More and more, this blog is becoming dead space apart from two weekly features and for that we are terribly sorry. It’s been a busty (wahey!) few weeks and we’re off to Iceland on Wednesday so there’s not too much to look forward to on the horizon. Plans are afoot for some interesting developments regarding content, etc, but in the meantime why not read a book instead? Perhaps tell a loved one what they mean to you? Maybe write a song about the environment and play it at your next dinner party? Either way, just stop guilt tripping us, OK! Last week’s trio did absolutely nothing chart-wise, so let’s see how these miscreants do.
Swanlights by Antony & The Johnsons
We had the pleasure of spending the day with Antony Hegarty the other week. We saw him perform the title track from this, his fourth album, and we also sat through a lengthy (but intermittently fascinating) talk about the future of the planet and finally we were filmed having an awkward chat about other stuff. It’s fair to say we didn’t leave a lasting impression on him, but he did with us. For example, we now know he’s obsessed with his double chin, that he wants to “blow up” The Guardian building and that he spends so much time with Bjork that he mimics her speech! This album is very good by the way.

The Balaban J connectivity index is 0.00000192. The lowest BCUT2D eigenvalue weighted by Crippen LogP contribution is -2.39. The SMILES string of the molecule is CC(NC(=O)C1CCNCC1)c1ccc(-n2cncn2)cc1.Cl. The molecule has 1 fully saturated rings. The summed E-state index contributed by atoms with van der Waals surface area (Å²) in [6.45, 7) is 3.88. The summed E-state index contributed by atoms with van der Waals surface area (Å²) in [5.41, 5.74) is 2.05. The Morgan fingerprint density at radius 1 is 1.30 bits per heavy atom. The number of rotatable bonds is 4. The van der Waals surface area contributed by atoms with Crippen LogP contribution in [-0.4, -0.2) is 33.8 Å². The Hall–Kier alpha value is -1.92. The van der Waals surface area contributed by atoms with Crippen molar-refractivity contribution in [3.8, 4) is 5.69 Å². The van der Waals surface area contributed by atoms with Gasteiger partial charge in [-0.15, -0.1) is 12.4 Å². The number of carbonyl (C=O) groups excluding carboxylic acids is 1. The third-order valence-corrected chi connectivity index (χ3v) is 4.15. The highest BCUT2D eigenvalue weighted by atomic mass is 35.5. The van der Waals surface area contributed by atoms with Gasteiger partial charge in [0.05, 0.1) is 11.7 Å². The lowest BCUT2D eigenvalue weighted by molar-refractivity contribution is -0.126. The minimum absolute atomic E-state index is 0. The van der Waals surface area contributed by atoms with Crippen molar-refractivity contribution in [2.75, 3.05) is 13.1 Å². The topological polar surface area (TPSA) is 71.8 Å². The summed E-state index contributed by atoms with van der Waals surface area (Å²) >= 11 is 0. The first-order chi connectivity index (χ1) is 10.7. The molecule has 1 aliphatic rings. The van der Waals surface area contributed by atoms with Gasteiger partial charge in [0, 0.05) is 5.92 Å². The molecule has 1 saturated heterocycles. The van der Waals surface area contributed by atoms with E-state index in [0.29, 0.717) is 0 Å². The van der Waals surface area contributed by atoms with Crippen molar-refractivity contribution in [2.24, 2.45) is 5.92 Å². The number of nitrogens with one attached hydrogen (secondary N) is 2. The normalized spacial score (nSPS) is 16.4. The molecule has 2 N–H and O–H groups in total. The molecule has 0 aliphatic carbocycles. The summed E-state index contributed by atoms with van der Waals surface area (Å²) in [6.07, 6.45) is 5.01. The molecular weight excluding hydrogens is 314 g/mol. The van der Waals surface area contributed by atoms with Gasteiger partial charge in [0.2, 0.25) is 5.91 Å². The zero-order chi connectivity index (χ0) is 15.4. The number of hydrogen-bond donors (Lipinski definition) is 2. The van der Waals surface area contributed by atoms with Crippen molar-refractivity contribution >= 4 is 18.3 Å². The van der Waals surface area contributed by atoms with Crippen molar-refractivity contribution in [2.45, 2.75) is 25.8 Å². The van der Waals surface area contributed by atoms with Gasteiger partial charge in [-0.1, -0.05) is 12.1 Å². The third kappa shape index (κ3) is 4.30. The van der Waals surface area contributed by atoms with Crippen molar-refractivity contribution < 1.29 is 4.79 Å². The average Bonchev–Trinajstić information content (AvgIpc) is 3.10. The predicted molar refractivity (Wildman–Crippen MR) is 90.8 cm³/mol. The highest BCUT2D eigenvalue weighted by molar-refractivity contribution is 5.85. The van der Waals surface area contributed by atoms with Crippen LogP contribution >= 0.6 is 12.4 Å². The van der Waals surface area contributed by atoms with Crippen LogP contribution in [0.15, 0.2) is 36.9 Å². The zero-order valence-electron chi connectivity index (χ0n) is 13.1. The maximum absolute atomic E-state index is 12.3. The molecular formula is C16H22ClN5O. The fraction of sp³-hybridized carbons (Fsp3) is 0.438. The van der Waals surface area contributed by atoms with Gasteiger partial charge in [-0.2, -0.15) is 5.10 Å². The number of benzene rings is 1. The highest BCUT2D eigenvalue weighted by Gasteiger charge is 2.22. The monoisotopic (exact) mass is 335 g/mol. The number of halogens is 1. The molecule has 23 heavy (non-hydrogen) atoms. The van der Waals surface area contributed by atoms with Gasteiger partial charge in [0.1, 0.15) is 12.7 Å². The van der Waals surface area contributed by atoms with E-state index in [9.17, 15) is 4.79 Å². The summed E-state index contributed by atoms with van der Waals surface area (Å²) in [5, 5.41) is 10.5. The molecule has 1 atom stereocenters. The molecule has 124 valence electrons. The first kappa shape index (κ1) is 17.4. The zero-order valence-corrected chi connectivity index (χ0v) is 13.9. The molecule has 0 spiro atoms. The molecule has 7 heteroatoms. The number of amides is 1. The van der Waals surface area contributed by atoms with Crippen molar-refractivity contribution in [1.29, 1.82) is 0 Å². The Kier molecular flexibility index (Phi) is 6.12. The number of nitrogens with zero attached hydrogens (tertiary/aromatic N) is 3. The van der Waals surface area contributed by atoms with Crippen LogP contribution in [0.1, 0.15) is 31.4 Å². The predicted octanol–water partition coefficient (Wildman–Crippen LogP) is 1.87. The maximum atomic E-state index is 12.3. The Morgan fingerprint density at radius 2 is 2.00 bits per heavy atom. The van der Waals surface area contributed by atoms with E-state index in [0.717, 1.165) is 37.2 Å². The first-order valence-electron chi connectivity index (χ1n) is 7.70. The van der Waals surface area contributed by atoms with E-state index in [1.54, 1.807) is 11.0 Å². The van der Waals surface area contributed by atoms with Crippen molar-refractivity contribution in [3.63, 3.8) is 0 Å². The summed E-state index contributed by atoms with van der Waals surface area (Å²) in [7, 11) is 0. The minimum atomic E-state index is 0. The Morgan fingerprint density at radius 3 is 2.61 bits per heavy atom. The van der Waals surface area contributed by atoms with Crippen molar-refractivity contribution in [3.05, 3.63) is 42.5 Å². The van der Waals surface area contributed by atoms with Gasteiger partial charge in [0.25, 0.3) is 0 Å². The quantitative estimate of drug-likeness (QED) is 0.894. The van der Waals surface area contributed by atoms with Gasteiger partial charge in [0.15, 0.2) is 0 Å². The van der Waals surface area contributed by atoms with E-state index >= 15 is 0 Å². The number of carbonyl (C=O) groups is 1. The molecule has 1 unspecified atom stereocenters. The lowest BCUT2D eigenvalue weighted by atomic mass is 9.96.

BUY THIS TOO
Lucky Shiner by Gold Panda
We could have gone for Belle & Sebastian‘s new one (but it’s a bit dull), or The Age of Adz by Sufjan Stevens (but it’s a bit too precious), so we’re going with this debut album from Gold Panda (and not just because it was recorded whilst Mr Panda was dog-sitting for his parents). Whilst the opening track ‘You’ is a barmy, head-spinning rush of cut up vocal samples, elsewhere Lucky Shiner simmers down and is actually rather lovely. There’s a homely, strangely warm feeling to it and this will sound even better when we’re lost up some Icelandic mountain in a few days time.
‘Marching Song’ by Esben and the Witch
Can we just say, Sheryl Crow has recorded a cover of the Terence Trent D’Arby classic, ‘Sign Your Name’, and it’s fucking atrocious. The end.
Instead, you should by listening to the epic doom-pop of Brighton trio, Esben and the Witch. True, a lot of ‘Marching Song’ is all a bit po-faced, a bit overly earnest, but it has a brilliant tension that runs through it. Plus, the video features violence without really showing violence, which is probably a big allegory for something but frankly we can’t be arsed thinking about it right now.